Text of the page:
It was as though there existed some unspoken agreement that such little debts were not to be repaid with charcoal, oil or whichever borrowed item but rather to be repaid in kindness or solicitude whenever today’s debtor became tomorrow’s borrower. It was in one such town in
When I lived in the
I preferred the conditions under which I’d grown up, exactly the same as how no matter how well macaroni and cheese was prepared, I could never please my abom-craving palate. Abom is a pureed mix of nkontomire, (a grean leafy vegetable which my Africanist boss might describe as the superior cousin of spinach), spiced with a dash of chili pepper, salt and a lil somn somn – aka momoni (a well loved, little-acknowledged and almost never praised (in elite circles) local season).
So I longed for my old neighbourhood and when I thought back on how well known and well liked I was by not just my immediate neighbours but everyone on Peace-Be street, I grew increasingly dissatisfied with my new lonesome life and community whether it was on Walnut Street, Anderson Street or Finley Street, all in Durham, NC. Although I no longer had need to borrow salt, oil or anything else, I wished for people with whom I could chat as had been the practice on Peace-Be street, and what I knew to be life in Ghana. So one can only imagine my excitement when my studies were complete and I was home bound.
The newly constructed Tetteh Quarshie traffic circle missed my attention, and soon we were right in the middle of madina. I’d practically grown up in Madina. I’d walked through most of its sidestreets and tasted much of its street food but somehow Madina looked different. It was painted in brown dirt, the open sewers on both sides of the road sat before the small, brightly-painted, ever-present kiosks that littered the streets. The yellow MTN kiosks belonging to those who sell MTN phone units by the roadside worsened the town's appearance, lending it a semblance of a badly done collage, not unlike the Ghanaian commercial roadside paintings. However it did strike me as ironic that I would buy a painting of madina to display in my living room someday but I would not want to live there. Funny how art is able to impose beauty on reality eh?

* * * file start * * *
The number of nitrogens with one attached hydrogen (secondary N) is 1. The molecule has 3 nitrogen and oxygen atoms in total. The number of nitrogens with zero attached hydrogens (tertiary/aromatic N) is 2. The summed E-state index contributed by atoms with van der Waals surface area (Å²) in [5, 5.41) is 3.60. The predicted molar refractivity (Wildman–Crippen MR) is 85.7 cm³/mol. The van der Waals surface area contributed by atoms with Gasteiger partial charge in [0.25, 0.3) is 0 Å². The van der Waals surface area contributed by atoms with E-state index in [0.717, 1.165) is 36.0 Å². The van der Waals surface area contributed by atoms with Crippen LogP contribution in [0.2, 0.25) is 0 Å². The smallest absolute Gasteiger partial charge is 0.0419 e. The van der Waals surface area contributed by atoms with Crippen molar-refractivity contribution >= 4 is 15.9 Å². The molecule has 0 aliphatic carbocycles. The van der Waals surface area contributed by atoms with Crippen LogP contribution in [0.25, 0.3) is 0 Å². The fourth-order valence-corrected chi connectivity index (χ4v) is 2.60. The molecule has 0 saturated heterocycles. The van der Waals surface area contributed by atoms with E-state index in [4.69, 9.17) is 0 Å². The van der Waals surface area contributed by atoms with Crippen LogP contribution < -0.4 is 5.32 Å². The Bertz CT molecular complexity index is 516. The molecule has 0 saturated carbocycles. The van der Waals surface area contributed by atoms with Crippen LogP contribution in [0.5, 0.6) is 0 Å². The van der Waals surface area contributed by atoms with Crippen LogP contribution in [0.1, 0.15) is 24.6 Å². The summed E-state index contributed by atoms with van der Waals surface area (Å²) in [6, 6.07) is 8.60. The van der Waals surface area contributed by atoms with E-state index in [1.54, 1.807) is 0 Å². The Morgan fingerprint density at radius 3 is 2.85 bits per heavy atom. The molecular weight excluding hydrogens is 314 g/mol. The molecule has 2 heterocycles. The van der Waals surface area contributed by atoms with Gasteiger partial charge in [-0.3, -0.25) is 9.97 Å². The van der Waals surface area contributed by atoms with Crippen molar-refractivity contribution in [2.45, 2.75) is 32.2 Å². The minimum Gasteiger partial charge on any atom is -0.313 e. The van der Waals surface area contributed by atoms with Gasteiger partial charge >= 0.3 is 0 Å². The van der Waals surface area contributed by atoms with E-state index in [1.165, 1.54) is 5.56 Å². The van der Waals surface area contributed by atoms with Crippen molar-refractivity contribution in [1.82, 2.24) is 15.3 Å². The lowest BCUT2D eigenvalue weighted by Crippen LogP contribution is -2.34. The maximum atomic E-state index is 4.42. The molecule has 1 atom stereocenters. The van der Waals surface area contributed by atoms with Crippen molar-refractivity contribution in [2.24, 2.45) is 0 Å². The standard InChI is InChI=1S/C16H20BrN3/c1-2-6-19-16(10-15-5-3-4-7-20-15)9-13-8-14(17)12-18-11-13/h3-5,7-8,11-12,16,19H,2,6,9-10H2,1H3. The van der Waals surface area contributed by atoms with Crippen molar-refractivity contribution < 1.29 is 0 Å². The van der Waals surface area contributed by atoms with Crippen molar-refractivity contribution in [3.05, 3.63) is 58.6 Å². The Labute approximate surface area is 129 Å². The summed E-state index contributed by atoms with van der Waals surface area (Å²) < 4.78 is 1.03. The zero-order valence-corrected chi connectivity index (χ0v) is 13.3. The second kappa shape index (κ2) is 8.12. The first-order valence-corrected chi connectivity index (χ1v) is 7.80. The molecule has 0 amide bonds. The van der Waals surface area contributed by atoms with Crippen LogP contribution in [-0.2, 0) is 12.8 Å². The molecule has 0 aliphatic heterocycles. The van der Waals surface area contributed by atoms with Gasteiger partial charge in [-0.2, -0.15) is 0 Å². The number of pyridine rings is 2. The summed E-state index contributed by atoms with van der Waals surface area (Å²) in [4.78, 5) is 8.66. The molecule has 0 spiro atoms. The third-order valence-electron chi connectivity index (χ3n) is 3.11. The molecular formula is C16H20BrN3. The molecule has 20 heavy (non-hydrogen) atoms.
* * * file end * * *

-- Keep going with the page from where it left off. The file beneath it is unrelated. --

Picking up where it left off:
Madina looked like the projects. Even before reaching home, I was disheartened and I longed for
The cab laboured on and finally brought me to my parents' house. Right in infront of the house, there was one of those uncovered gutters that are ubiquitous in Ghana I became furious at the contractor who had constructed the gutters on Peace-Be Street. I faintly recalled that my old schoolmate Kamal’s dad had been involved. I made a mental note to seek Kamal’s whereabouts and express my displeasure.
Home wasn’t much better. Like most Ghanaian homes, there was too little space. My mom had built her nursery school in front of our house and on the sides. All our neighbours had some sort of new structure attached to their house for whatever commercial venture they pursued. What did I want? I wanted grass, not the hard concrete design blocks that paved our compound. Why couldn’t our porch or living room not be made of concrete? My room was too small. Even the new bed sheet displeased me because it looked like it was imported from overseas. I was sad. I can’t live here, I thought to myself. Was this the past I’d so longed for? But this was my home. This was where I’d made all those great memories. I wept.
As I’d planned to move out of home even before my arrival, I soon set to that task. Estate agents were wonderful about finding me places to look at. The first 3 places I checked out at Osu quickly changed my mind about my own home. Heck, I’d rather live at home than in these slums that were being offered in Osu for 150 cedis, which is about equivalent of 150 dollars. Sure it may seem like no money to those of you who live in the
It quickly became apparent to me that I didn’t really want to live where the average Ghanaian lived. Even though I had thought to myself before returning to
I’m smack in the throes of an identity crisis. In some ways, I identify most with the Wofa Yaws and sister Akos’ who are always on foot, but in other ways, I derive some pleasure from fraternizing with the Mrs. Ocanseys who drive big brand new SUVs.
I imagine that if I’d grown up in Ghanaian elite society, I’d be comfortable living at
I’m still looking for that perfect apartment/house. The latest house I’m chasing is at Airport residential area. It is likely that once I move there, I will not know my neighbours because there, walls are not just meaningless structures but demarcates and signifies personal space. I don’t know if it will be exactly like it was in the
For now, I reason that people cannot fight poverty when they contribute to the problem by being poor themselves. Maybe I’m an inspiration to Auntie Akos’ daughter who may now see that the future for people who live at Ashale-Botwe can be better. If I had hope in the unseen, perhaps she will have hope in the seen. For the first time in his life, my little brother Ato knows how it feels to be dropped off at school in a brand new car – something I’ll never know. So I must achieve great things, but I keep reminding myself that life isn’t like this for everyone and that I must never forget the people I have left behind in my pursuit of the better life in